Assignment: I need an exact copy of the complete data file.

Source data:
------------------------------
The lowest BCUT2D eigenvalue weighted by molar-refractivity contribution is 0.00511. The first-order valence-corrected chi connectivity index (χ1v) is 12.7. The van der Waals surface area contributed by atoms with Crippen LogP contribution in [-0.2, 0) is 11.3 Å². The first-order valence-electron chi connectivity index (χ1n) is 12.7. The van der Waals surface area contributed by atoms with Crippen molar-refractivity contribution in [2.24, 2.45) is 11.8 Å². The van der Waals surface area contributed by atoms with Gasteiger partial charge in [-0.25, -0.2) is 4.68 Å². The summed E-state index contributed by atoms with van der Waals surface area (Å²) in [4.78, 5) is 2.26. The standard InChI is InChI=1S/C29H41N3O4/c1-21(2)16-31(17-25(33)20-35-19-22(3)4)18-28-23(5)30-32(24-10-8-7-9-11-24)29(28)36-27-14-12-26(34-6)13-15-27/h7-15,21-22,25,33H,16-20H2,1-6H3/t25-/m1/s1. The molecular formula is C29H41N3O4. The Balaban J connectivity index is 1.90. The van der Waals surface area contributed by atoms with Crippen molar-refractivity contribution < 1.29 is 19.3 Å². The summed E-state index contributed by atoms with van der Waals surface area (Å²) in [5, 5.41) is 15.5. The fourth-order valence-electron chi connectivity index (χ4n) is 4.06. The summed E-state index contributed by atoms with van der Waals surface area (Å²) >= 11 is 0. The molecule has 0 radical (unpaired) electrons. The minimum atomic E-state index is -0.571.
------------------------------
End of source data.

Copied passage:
The lowest BCUT2D eigenvalue weighted by molar-refractivity contribution is 0.00511. The first-order valence-corrected chi connectivity index (χ1v) is 12.7. The van der Waals surface area contributed by atoms with Crippen LogP contribution in [-0.2, 0) is 11.3 Å². The first-order valence-electron chi connectivity index (χ1n) is 12.7. The van der Waals surface area contributed by atoms with Crippen molar-refractivity contribution in [2.24, 2.45) is 11.8 Å². The van der Waals surface area contributed by atoms with Gasteiger partial charge in [-0.25, -0.2) is 4.68 Å². The summed E-state index contributed by atoms with van der Waals surface area (Å²) in [4.78, 5) is 2.26. The standard InChI is InChI=1S/C29H41N3O4/c1-21(2)16-31(17-25(33)20-35-19-22(3)4)18-28-23(5)30-32(24-10-8-7-9-11-24)29(28)36-27-14-12-26(34-6)13-15-27/h7-15,21-22,25,33H,16-20H2,1-6H3/t25-/m1/s1. The molecular formula is C29H41N3O4. The Balaban J connectivity index is 1.90. The van der Waals surface area contributed by atoms with Crippen molar-refractivity contribution < 1.29 is 19.3 Å². The summed E-state index contributed by atoms with van der Waals surface area (Å²) in [5, 5.41) is 15.5. The fourth-order valence-electron chi connectivity index (χ4n) is 4.06. The summed E-state index contributed by atoms with van der Waals surface area (Å²) >= 11 is 0. The molecule has 0 radical (unpaired) electrons. The minimum atomic E-state index is -0.571.